Our curriculum is truly evidence-based, founded on hard data and constantly evolving over time to keep up with the research. We are innovating the way treatment centers develop curriculum, making it personalized and consistent at the same time. We don’t just randomly pick things that seem interesting and throw them into our groups.
Everything serves a purpose, and any of us clinicians on staff can tell you why we’re doing what we’re doing. (Side note: We do offer equine therapy and clients don’t just go and pet horses. It is facilitated by yet another licensed psychologist and is offered as an auxiliary holistic activity and not a core part of our curriculum. We offer a menu of these type of activities such as acupuncture, yoga, personal training, hypnosis, and massage. We can explain the rationale behind offering holistic activities in addition to our core curriculum if you’d like to know more.)
We also have outcome research data, which we publish on our website. It is painstakingly collected and analyzed by our Clinical Director, a Ph.D. with an unusually large passion for statistics. We are not afraid to disclose limitations in our research and how we account for those. Ask us anytime about our data if you want more information or go to AToN Center’s Research Outcomes.
Some other topics highlighted by Oliver:
- “Liquid gold.” This is the disgusting commodification of urine for drug testing. Ethical treatment centers never overcharge or over-test. Urine drug screenings serve the purpose of monitoring and making sure everyone is safe. It should never be a money maker.
- “Body brokering.” This abhorrent practice refers to the shady deals that go on to get people into treatment in order to profit off of their misery. It includes call centers who lack transparency, recruiting patients so one can capitalize off of their desperation and insurance plan, and paying for referrals. Good treatment centers should not engage in any of these practices. Your choice to enter treatment should be made with informed consent. You should know who benefits and how. You should have all of your questions answered and be given referrals if a treatment center cannot meet your needs. We do not do any of these things and are working to stop others from doing them. I have been sickened by the subpar and harmful treatment some people have received before making their way to AToN.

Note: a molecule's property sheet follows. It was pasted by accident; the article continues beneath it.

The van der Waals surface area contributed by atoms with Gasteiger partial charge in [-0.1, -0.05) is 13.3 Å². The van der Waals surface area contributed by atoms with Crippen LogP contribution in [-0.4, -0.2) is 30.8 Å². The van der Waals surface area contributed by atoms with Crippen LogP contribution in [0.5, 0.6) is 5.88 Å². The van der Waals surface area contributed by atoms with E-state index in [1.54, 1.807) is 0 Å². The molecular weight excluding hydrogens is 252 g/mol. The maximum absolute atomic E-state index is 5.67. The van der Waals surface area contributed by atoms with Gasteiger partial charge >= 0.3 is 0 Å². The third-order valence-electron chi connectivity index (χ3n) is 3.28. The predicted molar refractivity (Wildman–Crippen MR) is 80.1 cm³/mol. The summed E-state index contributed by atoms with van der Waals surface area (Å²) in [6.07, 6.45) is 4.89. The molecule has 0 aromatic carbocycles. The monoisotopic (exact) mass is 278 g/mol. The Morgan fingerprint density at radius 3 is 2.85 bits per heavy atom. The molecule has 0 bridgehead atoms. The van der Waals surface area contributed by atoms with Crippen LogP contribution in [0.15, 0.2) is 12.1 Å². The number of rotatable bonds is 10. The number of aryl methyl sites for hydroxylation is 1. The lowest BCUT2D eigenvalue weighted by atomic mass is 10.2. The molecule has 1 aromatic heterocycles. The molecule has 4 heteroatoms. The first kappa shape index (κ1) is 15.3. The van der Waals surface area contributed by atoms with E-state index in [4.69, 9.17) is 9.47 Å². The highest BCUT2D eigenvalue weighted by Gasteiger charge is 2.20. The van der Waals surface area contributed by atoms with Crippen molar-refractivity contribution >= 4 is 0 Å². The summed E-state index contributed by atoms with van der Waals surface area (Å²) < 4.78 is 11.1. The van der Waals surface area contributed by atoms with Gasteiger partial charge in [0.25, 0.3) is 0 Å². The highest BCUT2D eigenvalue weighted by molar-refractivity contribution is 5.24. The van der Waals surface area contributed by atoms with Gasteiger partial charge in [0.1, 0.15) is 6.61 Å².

- Conflicts of interest. Oliver highlights how the main websites providing the bulk of reviews on treatment centers (which appear legitimate and have become an online communal space for people to talk about addiction) are owned by treatment centers. Not shockingly, the rehabs which own these websites are the highest rated.
All relationships should be clearly identified and you should not have to guess who is aligned with who, or who profits off of what.
- Bad management. A quality for-profit treatment center cannot lose sight of its purpose. It must always put the treatment of the clients before profit. You should be able to get an itemized invoice accounting for every dollar billed. Treatment in a luxurious setting can be expensive, but nobody should get defensive over the cost. It should happily be explained to you and never a surprise. If you cannot afford a treatment center, lower-cost referrals should be provided to you long before you make any big decisions.
- Medication Assisted Treatment or MAT medications. Certain MAT medications are a core part of our treatment. If we do not provide the MAT medication you’re looking for, we always make appropriate referrals and make sure you get your needs met. Naltrexone, Vivitrol, Antabuse, and medications to assist in detox such as Buprenorphine are the standard of care and all options should be discussed to determine what is right for you.
It was heartbreaking to learn that the personable gentleman featured in the clip had passed away from addiction. To those of us working in the field, however, this is a grim reality.
Addiction can be LIFE OR DEATH, and the businesses associated with it should be as serious as the condition itself.
AToN is a nautical acronym that stands for Aid To Navigation. We take that role very seriously – we want to remain a guiding light to anyone struggling with addiction.